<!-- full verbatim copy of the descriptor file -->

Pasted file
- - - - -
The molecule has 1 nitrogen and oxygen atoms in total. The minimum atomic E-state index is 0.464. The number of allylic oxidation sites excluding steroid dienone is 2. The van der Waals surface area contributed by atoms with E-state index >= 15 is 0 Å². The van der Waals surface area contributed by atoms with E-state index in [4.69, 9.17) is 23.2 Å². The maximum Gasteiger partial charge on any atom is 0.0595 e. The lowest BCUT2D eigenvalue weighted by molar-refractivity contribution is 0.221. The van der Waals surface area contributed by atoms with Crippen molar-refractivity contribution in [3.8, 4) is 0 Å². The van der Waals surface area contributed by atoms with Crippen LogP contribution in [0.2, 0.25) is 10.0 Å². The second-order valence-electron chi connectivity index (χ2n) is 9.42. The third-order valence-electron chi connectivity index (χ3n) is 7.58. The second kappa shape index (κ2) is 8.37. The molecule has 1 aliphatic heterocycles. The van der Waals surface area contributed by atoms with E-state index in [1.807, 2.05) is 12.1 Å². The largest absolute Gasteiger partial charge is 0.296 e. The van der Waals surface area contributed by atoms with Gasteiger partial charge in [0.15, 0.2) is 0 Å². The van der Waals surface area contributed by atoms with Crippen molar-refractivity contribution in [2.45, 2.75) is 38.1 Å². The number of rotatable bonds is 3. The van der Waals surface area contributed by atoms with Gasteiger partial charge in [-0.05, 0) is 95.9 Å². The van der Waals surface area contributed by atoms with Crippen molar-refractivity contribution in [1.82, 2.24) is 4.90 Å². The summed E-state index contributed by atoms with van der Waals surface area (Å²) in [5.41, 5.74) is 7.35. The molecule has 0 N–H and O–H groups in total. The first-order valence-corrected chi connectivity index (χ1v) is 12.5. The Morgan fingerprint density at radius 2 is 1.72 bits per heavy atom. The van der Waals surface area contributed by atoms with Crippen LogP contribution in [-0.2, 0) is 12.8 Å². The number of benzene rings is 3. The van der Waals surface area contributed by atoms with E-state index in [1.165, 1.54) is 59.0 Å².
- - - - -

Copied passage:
The molecule has 1 nitrogen and oxygen atoms in total. The minimum atomic E-state index is 0.464. The number of allylic oxidation sites excluding steroid dienone is 2. The van der Waals surface area contributed by atoms with E-state index >= 15 is 0 Å². The van der Waals surface area contributed by atoms with E-state index in [4.69, 9.17) is 23.2 Å². The maximum Gasteiger partial charge on any atom is 0.0595 e. The lowest BCUT2D eigenvalue weighted by molar-refractivity contribution is 0.221. The van der Waals surface area contributed by atoms with Crippen molar-refractivity contribution in [3.8, 4) is 0 Å². The van der Waals surface area contributed by atoms with Crippen LogP contribution in [0.2, 0.25) is 10.0 Å². The second-order valence-electron chi connectivity index (χ2n) is 9.42. The third-order valence-electron chi connectivity index (χ3n) is 7.58. The second kappa shape index (κ2) is 8.37. The molecule has 1 aliphatic heterocycles. The van der Waals surface area contributed by atoms with E-state index in [1.807, 2.05) is 12.1 Å². The largest absolute Gasteiger partial charge is 0.296 e. The van der Waals surface area contributed by atoms with Gasteiger partial charge in [0.15, 0.2) is 0 Å². The van der Waals surface area contributed by atoms with Crippen molar-refractivity contribution in [2.45, 2.75) is 38.1 Å². The number of rotatable bonds is 3. The van der Waals surface area contributed by atoms with Gasteiger partial charge in [-0.05, 0) is 95.9 Å². The van der Waals surface area contributed by atoms with Crippen molar-refractivity contribution in [1.82, 2.24) is 4.90 Å². The summed E-state index contributed by atoms with van der Waals surface area (Å²) in [5.41, 5.74) is 7.35. The molecule has 0 N–H and O–H groups in total. The first-order valence-corrected chi connectivity index (χ1v) is 12.5. The Morgan fingerprint density at radius 2 is 1.72 bits per heavy atom. The van der Waals surface area contributed by atoms with Crippen LogP contribution in [-0.2, 0) is 12.8 Å². The number of benzene rings is 3. The van der Waals surface area contributed by atoms with E-state index in [1.165, 1.54) is 59.0 Å².